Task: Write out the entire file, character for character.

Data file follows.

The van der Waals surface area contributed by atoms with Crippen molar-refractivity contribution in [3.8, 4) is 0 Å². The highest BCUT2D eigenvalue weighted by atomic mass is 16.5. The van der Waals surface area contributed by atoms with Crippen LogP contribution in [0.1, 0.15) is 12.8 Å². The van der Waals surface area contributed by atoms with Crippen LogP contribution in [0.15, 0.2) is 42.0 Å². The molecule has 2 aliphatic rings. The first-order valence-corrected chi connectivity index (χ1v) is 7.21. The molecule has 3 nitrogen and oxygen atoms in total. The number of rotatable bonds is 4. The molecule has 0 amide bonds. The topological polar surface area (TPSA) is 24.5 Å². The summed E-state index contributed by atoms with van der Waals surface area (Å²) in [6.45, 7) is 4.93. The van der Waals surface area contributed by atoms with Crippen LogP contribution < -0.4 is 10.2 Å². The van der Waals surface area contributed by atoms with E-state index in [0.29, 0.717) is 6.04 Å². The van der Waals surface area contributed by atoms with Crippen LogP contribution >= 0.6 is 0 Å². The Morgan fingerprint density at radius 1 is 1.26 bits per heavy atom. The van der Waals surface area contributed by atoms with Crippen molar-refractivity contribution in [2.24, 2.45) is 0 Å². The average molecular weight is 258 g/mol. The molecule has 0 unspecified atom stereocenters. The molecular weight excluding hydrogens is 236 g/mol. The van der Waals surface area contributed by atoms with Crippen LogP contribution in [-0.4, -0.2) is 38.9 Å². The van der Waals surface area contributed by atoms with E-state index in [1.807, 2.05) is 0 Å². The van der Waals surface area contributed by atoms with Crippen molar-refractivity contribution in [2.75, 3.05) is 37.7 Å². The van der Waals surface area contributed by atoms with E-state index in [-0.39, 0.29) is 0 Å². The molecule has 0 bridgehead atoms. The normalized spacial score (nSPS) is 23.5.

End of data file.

The van der Waals surface area contributed by atoms with Crippen molar-refractivity contribution in [3.8, 4) is 0 Å². The highest BCUT2D eigenvalue weighted by atomic mass is 16.5. The van der Waals surface area contributed by atoms with Crippen LogP contribution in [0.1, 0.15) is 12.8 Å². The van der Waals surface area contributed by atoms with Crippen LogP contribution in [0.15, 0.2) is 42.0 Å². The molecule has 2 aliphatic rings. The first-order valence-corrected chi connectivity index (χ1v) is 7.21. The molecule has 3 nitrogen and oxygen atoms in total. The number of rotatable bonds is 4. The molecule has 0 amide bonds. The topological polar surface area (TPSA) is 24.5 Å². The summed E-state index contributed by atoms with van der Waals surface area (Å²) in [6.45, 7) is 4.93. The van der Waals surface area contributed by atoms with Crippen LogP contribution < -0.4 is 10.2 Å². The van der Waals surface area contributed by atoms with E-state index in [0.29, 0.717) is 6.04 Å². The van der Waals surface area contributed by atoms with Crippen LogP contribution >= 0.6 is 0 Å². The Morgan fingerprint density at radius 1 is 1.26 bits per heavy atom. The van der Waals surface area contributed by atoms with Crippen molar-refractivity contribution in [2.24, 2.45) is 0 Å². The average molecular weight is 258 g/mol. The molecule has 0 unspecified atom stereocenters. The molecular weight excluding hydrogens is 236 g/mol. The van der Waals surface area contributed by atoms with Crippen LogP contribution in [-0.4, -0.2) is 38.9 Å². The van der Waals surface area contributed by atoms with E-state index in [1.807, 2.05) is 0 Å². The van der Waals surface area contributed by atoms with Crippen molar-refractivity contribution in [2.75, 3.05) is 37.7 Å². The van der Waals surface area contributed by atoms with E-state index in [-0.39, 0.29) is 0 Å². The molecule has 0 bridgehead atoms. The normalized spacial score (nSPS) is 23.5.